Bewildered nomads cringed in the dust Friday as more than 100 US fighters in light brown camouflage jumped into six choppers that lifted off into the blue sky, ending another dramatic anti-Al Qaeda raid in eastern Afghanistan.
The two-day operation - which amounted to a siege and a search of a large village just south of the former Al Qaeda base at Tora Bora - had all the characteristics of a revamped US military strategy to weed out the last of Osama bin Laden's fighters.
Rather than rely on local Afghans to fight the war on terror, the US military is now raiding suspected hideouts in southern and eastern Afghanistan with units consisting of 100 to 300 elite US troops and only a handful of local interpreters.
This hands-on, go-it-alone approach presents new risks, but is different from the battle for Tora Bora last December. Then, the US deployed two- or three-dozen special operations soldiers to call in airstrikes and help coordinate the thousands of Afghan soldiers doing the bulk of the fighting. The result was the destruction of the base. But senior Al Qaeda members along with Arab and Chechen foot soldiers fled along smuggling routes through mountain passes and into Khost Province, some of them on their way further south into Afghanistan and others across the border into Pakistan.
Charles Heyman, a leading British military analyst, says that the new US tactics in Afghanistan may be "too little, too late" to catch fleeing Al Qaeda fighters.
"The initial stages of the war in Afghanistan were superbly executed, especially the airstrikes that destroyed the Taliban on the ground," says Mr. Heyman, the British editor of Jane's World Armies, a London-based military analysis publication. "But after that, there were never enough forces on the ground. And if you don't have enough forces on the ground, you can't dictate events on the ground. That is one of the reasons so many escaped."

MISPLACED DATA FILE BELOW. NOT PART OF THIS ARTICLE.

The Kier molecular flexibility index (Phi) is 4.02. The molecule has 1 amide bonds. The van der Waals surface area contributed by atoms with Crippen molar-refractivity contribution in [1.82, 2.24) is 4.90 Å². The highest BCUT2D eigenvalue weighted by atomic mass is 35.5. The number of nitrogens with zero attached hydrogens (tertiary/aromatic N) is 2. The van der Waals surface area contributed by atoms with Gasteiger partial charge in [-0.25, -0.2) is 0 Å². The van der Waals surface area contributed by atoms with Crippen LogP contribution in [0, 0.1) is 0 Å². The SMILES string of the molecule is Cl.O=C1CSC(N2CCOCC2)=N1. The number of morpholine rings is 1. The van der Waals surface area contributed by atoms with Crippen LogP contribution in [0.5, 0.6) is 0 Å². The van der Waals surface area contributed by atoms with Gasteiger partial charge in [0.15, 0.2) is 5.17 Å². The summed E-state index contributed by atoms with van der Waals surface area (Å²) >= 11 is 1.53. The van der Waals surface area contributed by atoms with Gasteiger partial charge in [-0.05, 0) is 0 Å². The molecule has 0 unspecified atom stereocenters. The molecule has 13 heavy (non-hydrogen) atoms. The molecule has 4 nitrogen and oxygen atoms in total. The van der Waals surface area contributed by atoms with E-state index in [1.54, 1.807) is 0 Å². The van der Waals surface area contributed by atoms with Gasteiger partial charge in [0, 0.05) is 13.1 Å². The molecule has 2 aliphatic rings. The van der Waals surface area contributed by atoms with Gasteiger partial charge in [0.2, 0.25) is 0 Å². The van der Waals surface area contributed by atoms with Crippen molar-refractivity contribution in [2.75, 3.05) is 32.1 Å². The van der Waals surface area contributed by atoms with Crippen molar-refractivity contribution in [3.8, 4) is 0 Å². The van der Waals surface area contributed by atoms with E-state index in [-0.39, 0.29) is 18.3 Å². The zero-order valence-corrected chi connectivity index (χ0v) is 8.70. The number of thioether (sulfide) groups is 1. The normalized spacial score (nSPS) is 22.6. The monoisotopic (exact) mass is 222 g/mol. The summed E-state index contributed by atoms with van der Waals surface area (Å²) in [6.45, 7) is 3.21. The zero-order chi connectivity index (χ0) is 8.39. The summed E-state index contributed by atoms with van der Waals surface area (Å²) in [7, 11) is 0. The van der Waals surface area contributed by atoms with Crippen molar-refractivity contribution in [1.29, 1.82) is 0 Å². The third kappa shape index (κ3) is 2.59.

Mr. Heyman adds that, while there are still some tempting Al Qaeda and Taliban targets inside Afghanistan, the new US tactics may not be enough "to get the guys you really want."
Gen. Tommy Franks, commander in chief of US Central Command, told reporters in Pakistan on Saturday the hunt for bin Laden and Taliban leader Mullah Mohammad Omar continues. "We do not know the location of bin Laden. We do not know the location of Omar. What we do know, every day, is that we receive fresh intelligence information and some of it turns out to be good information and some of it not," he said.
The current US strategy, which makes limited use of bombing and which puts US fighters at the "sharp end" of counterterrorist operations, also faces new challenges.
It employs the US military's rapid airlift capabilities that are superior, by far, to those of any other army in the world. With more regional airports, like the one in Khost, now secured, US helicopters can race towards so-called "targets of opportunity" in a flash. But these tactics also usually require US soldiers to perform the riskier role of rooting through Afghan homes for clues as the whereabouts of Al Qaeda cells.
Afghan military and intelligence sources in eastern Afghanistan say that remaining Al Qaeda cells are dispersed, both straddling the Pakistani border and also deep in southeastern Afghanistan's vast mountain ranges. In some towns there are two Al Qaeda operatives, in other villages three and four fighters.
This all adds up to an expensive, often fruitless, game of cat and mouse in the Afghan highlands.